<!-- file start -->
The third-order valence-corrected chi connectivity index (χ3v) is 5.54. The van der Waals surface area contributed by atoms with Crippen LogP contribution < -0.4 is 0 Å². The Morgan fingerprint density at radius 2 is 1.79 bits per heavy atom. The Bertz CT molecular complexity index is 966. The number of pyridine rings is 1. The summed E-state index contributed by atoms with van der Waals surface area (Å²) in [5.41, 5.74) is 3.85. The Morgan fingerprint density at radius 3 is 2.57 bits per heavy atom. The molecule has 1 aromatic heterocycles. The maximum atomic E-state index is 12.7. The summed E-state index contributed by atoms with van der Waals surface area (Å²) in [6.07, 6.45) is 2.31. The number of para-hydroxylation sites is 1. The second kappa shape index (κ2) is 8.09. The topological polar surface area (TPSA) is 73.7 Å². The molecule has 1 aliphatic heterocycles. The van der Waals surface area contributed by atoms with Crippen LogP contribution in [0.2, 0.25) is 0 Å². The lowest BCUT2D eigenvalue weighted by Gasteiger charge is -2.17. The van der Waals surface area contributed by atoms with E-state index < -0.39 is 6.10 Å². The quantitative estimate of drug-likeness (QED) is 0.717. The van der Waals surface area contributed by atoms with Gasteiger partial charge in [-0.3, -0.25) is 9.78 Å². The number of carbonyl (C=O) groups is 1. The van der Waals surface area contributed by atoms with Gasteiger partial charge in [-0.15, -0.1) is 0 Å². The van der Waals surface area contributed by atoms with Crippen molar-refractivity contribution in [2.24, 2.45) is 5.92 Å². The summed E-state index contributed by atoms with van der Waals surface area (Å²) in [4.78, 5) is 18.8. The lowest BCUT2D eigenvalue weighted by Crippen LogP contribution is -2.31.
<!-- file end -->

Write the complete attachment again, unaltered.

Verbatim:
The third-order valence-corrected chi connectivity index (χ3v) is 5.54. The van der Waals surface area contributed by atoms with Crippen LogP contribution < -0.4 is 0 Å². The Morgan fingerprint density at radius 2 is 1.79 bits per heavy atom. The Bertz CT molecular complexity index is 966. The number of pyridine rings is 1. The summed E-state index contributed by atoms with van der Waals surface area (Å²) in [5.41, 5.74) is 3.85. The Morgan fingerprint density at radius 3 is 2.57 bits per heavy atom. The molecule has 1 aromatic heterocycles. The maximum atomic E-state index is 12.7. The summed E-state index contributed by atoms with van der Waals surface area (Å²) in [6.07, 6.45) is 2.31. The number of para-hydroxylation sites is 1. The second kappa shape index (κ2) is 8.09. The topological polar surface area (TPSA) is 73.7 Å². The molecule has 1 aliphatic heterocycles. The van der Waals surface area contributed by atoms with Crippen LogP contribution in [0.2, 0.25) is 0 Å². The lowest BCUT2D eigenvalue weighted by Gasteiger charge is -2.17. The van der Waals surface area contributed by atoms with E-state index < -0.39 is 6.10 Å². The quantitative estimate of drug-likeness (QED) is 0.717. The van der Waals surface area contributed by atoms with Gasteiger partial charge in [-0.3, -0.25) is 9.78 Å². The number of carbonyl (C=O) groups is 1. The van der Waals surface area contributed by atoms with Gasteiger partial charge in [-0.15, -0.1) is 0 Å². The van der Waals surface area contributed by atoms with Crippen molar-refractivity contribution in [2.24, 2.45) is 5.92 Å². The summed E-state index contributed by atoms with van der Waals surface area (Å²) in [4.78, 5) is 18.8. The lowest BCUT2D eigenvalue weighted by Crippen LogP contribution is -2.31.